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redeyechicago.com

Minority of One blog

Terrorists and the Constitution

Steve Chapman

4:44 PM CDT, April 19, 2013

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Sen. Lindsey Graham, R-S.C., proposes that if and when Dzhokhar A. Tsarnaev is captured, he be held as an "enemy combatant" so he can be interrogated without the constitutional protections afforded to criminal suspects.

He's talking about an American citizen who would be arrested on American soil, not a Taliban fighter seized on a battlefield in Afghanistan. But Graham thinks our normal laws should be waived. Why? Because we might get some useful information that way.

But if getting useful information is the paramount consideration, why respect the Bill of Rights at all? Requiring police to get search warrants lets some criminals go free. Assuring defendants legal counsel prevents confessions.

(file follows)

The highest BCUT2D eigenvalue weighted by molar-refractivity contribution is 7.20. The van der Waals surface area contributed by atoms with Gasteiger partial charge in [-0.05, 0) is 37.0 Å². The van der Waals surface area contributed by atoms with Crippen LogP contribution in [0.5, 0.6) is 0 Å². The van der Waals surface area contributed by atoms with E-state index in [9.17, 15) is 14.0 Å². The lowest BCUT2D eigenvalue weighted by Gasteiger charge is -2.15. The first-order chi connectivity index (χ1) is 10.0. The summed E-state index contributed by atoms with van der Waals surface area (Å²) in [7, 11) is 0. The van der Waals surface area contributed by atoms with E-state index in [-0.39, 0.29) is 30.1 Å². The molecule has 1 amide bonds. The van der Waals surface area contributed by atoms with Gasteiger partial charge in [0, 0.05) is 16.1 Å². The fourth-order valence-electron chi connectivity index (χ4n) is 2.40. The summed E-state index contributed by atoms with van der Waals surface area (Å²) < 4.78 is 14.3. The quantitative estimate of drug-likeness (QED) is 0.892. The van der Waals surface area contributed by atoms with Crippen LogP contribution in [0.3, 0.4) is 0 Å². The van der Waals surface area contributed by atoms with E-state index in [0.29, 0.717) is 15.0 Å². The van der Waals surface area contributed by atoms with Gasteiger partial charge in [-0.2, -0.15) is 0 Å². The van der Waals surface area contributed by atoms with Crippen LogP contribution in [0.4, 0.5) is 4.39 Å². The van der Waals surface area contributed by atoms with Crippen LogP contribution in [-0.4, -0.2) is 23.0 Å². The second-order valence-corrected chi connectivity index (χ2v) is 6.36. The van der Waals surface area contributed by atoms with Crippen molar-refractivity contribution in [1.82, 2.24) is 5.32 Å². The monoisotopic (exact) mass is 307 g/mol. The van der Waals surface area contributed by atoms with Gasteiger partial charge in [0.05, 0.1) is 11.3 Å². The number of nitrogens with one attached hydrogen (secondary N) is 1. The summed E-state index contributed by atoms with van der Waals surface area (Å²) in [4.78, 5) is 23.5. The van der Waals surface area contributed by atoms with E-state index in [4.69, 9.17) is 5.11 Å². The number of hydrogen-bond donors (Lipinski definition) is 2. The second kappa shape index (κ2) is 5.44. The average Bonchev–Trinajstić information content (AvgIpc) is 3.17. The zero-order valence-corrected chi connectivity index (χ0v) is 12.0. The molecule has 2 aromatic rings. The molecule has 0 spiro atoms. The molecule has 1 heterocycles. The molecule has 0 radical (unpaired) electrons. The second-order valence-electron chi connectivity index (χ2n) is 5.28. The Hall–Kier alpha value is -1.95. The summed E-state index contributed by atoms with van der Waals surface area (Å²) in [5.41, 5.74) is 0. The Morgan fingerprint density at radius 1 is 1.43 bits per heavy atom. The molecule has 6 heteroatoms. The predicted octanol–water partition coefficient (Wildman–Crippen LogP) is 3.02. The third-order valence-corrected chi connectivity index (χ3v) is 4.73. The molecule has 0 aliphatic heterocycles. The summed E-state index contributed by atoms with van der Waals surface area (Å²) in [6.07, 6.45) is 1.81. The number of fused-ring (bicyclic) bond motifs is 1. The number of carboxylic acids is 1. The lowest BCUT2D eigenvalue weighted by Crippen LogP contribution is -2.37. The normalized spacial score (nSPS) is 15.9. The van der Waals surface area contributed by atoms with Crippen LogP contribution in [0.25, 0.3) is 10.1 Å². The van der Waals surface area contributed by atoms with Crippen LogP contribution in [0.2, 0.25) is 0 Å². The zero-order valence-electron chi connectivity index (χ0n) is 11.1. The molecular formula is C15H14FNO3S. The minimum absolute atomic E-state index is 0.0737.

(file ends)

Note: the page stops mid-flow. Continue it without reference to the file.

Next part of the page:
Graham's proposal brings to mind the Bush administration's unconscionable treatment of accused "dirty bomber" Jose Padilla. He was held without trial in a Navy brig for more than three years, tortured, medicated, subjected to sensory deprivation and kept in solitary confinement -- and eventually diagnosed with post-traumatic stress disorder. In the end, he was turned over for criminal prosecution and conviction.

It's strange to think that if Adam Lanza had been captured after killing 27 people, no senator would have thought it appropriate to violate his constitutional rights. But because Tsarnaev is accused of terrorism (which killed far fewer people), some people want to throw out all safeguards.

The Constitution was not meant to be enforced only when it's convenient. The government has an obligation to give even a suspected bomber the right to be silent and the right to consult a lawyer. That's called the rule of law. Senators are supposed to uphold it.